The Missing World
  • The Missing World
  • The Missing World

The Missing World

3.5 2
by Margot Livesey

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What if--by a stroke of fortune--you could start afresh, could wipe away that catastrophic blunder in your past? And to what lengths would you go to establish that in fact you'd done nothing wrong at all? After an accident robs Hazel of three years' worth of memory, just such an opportunity is granted to her ex-boyfriend Jonathan. What follows is a brilliant

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What if--by a stroke of fortune--you could start afresh, could wipe away that catastrophic blunder in your past? And to what lengths would you go to establish that in fact you'd done nothing wrong at all? After an accident robs Hazel of three years' worth of memory, just such an opportunity is granted to her ex-boyfriend Jonathan. What follows is a brilliant inverted love story: one man's desperate attempts to realize and rationalize a lie, and a woman's harrowing attempts to recognize the truth.

Editorial Reviews

The New York Times
An enthralling novel . . . that makes you feel as well as think.
The Boston Globe
Delicate and terrifying . . . a modern-day Rebecca.
The Washington Post Book World
The sort of old-fashioned tale that Maugham would have admired—its thrills are understated, delicious, and not to be missed. . . . [Livesey's] style recalls the early, best Hitchcock, as evil unfolds in the most commonplace of circumstances.
The San Diego Union-Tribune
A page-turner: suspenseful, crisp, beautifully crafted . . . Livesey is a riveting storyteller as masterful as Patricia Highsmith or Ruth Rendell.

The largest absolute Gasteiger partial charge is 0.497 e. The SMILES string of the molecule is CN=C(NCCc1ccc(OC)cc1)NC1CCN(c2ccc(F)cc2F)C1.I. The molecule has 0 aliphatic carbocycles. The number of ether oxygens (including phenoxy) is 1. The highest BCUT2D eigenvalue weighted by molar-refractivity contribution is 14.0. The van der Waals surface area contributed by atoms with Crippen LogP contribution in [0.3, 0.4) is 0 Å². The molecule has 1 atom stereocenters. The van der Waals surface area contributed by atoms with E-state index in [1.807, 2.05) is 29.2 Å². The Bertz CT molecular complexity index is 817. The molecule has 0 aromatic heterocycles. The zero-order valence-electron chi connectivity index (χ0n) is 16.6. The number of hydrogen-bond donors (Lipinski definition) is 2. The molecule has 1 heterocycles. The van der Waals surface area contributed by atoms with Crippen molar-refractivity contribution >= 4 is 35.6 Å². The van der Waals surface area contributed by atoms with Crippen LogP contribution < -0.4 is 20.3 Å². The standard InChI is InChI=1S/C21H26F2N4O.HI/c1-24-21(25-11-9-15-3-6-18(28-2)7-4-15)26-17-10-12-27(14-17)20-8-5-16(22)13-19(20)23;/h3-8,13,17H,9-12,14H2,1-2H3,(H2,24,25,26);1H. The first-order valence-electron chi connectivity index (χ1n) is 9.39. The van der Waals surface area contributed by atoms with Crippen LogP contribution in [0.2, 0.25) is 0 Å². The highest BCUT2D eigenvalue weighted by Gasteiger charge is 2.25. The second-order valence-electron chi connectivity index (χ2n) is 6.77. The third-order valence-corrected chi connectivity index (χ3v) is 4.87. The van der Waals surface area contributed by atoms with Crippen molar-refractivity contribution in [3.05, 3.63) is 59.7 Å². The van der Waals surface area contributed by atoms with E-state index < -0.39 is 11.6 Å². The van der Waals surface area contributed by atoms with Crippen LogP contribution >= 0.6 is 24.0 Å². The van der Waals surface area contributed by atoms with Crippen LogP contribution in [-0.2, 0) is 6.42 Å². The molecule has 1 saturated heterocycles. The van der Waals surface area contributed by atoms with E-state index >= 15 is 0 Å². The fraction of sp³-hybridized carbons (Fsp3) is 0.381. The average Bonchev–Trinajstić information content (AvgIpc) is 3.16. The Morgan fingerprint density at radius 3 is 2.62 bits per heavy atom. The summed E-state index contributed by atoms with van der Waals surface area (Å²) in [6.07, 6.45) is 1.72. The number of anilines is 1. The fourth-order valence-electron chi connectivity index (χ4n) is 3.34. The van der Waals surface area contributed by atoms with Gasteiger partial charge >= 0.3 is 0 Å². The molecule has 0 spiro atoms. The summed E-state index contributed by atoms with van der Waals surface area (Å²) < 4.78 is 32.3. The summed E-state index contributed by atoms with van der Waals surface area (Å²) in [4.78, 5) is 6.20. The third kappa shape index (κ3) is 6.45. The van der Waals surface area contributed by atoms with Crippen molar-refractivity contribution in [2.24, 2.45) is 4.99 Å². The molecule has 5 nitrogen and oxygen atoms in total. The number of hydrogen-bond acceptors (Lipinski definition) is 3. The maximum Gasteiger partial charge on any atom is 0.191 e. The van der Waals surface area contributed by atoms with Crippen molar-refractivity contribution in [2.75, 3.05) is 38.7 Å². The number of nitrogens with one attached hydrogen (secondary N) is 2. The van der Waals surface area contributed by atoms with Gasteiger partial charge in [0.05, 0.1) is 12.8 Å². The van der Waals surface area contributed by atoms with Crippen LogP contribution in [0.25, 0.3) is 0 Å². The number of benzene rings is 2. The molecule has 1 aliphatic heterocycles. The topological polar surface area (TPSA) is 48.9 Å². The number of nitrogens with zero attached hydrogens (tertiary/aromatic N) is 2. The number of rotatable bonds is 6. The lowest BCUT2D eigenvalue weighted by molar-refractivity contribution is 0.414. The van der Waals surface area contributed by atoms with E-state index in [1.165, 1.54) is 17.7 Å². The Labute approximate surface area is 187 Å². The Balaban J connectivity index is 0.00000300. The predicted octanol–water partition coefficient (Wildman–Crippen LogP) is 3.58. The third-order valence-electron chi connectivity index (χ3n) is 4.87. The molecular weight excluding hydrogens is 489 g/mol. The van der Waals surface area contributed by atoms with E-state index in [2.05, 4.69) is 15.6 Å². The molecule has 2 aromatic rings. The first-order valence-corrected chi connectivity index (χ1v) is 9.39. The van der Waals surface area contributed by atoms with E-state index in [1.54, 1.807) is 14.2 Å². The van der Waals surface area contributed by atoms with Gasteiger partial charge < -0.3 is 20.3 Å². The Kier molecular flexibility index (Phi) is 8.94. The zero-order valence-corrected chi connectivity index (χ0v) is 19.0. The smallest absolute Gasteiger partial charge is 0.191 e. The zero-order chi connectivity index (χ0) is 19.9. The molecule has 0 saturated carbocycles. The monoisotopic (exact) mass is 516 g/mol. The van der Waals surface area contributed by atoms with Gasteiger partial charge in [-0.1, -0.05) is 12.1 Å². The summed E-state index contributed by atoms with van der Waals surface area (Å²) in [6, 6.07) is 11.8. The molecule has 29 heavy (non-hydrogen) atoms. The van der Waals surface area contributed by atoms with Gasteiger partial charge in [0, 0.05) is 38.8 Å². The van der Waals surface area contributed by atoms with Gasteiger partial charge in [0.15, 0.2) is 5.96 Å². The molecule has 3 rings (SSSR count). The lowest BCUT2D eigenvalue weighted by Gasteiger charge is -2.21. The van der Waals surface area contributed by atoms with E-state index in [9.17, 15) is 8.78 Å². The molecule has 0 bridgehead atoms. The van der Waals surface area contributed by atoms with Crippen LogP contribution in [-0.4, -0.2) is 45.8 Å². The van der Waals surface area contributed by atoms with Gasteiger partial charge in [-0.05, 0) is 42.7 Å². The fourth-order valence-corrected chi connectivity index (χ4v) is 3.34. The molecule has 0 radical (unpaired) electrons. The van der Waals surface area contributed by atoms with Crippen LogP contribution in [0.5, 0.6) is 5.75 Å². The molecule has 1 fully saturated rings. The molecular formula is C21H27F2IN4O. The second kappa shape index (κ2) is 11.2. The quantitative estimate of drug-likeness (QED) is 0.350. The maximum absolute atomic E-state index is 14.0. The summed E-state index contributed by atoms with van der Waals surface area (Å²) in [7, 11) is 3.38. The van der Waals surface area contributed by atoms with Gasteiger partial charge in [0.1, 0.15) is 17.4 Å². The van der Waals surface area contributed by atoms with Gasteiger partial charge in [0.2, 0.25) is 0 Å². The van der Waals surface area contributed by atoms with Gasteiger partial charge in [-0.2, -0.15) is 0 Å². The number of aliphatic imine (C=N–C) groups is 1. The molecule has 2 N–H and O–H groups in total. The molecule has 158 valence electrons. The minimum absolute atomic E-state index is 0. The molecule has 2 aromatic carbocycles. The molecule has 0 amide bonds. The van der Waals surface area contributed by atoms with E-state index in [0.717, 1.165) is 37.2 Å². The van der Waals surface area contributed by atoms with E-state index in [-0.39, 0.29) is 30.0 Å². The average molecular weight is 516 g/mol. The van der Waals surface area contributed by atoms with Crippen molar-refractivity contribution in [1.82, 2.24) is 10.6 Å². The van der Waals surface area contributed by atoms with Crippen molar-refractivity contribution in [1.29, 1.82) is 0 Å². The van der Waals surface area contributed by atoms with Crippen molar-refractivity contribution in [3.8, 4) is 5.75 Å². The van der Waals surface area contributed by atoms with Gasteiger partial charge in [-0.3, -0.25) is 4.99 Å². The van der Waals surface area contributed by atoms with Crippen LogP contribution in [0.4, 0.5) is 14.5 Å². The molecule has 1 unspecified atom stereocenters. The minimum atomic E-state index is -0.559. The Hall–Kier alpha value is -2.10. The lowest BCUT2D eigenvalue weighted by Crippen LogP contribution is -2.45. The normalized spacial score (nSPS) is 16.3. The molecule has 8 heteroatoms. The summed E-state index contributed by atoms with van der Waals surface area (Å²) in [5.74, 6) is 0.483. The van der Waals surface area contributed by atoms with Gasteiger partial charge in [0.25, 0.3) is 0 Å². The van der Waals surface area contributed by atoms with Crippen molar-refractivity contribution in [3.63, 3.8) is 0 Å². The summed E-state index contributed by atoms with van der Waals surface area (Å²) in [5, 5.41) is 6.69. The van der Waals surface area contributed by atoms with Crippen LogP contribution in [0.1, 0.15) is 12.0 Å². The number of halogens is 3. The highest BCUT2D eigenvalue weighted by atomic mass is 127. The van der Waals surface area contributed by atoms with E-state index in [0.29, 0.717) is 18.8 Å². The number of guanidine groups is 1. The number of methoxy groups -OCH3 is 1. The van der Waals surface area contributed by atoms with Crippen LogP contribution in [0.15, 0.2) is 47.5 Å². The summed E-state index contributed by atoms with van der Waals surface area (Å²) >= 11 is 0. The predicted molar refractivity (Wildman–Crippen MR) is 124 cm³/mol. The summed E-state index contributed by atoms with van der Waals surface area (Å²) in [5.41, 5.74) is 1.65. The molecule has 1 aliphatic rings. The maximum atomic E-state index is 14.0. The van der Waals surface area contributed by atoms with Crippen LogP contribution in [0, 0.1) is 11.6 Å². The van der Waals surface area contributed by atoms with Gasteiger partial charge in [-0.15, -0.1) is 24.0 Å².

The New Yorker
Darkly humorous . . . a Shakespearean comedy with Murdochian overtones.
Library Journal
When Hazel Ransome, a freelance journalist, is hit by a car and loses her memory of the past three years, her ex-lover Jonathan seizes the opportunity to gain a second chance with her. As Hazel convalesces in the London home they shared for four years, Jonathan, an insurance claims adjuster and bee-keeper, tries desperately to keep her from discovering the mistake he made that caused her to leave him the previous year. When her best friend, Maud, fails to help her piece together the events of her recent past, Hazel finds unlikely allies in two fellow Londoners who are struggling to keep their own too-vivid memories from overwhelming them. Livesey (Criminals), a native of Scotland, spins a suspenseful tale full of bright, believable characters. Recommended for all fiction collections.--Jane la Plante, Minot State Univ. Lib., ND Copyright 2000 Cahners Business Information.

Product Details

Publication date:
Edition description:
First Edition
Product dimensions:
5.50(w) x 8.50(h) x 0.75(d)

Read an Excerpt

The outside door was open. Rushing up the stairs, he pictured Hazel unconscious on the floor, clutching the phone. He would carry her into the bedroom and hold a cool cloth to her forehead until she opened her eyes and begged him to lie down beside her. As soon as he unlocked the door of her flat, Jonathan knew this was the easy version. Sounds he could not parse into sense came from the living-room. "Hello," he said, not loud enough to be heard.

He stopped to pick up the phone, beeping on the hall floor, and went slowly into the living-room. Hazel was lurching away from him across the carpet, as if her legs were of different lengths or different substances, one wax, one lead. A table lamp, directly in her passage, fell to the floor. She was wearing a black pullover and, surprisingly, a blue skirt he had given her.

"Hazel," he said.

She reached the wall but still she did not stop. She kept walking until she was pressed right up against it, her toes nudging the skirting board, her thighs moving in a parody of an exercise machine. She raised her hands and began to claw at the plaster, her fingers scraping the magnolia paint, over and over.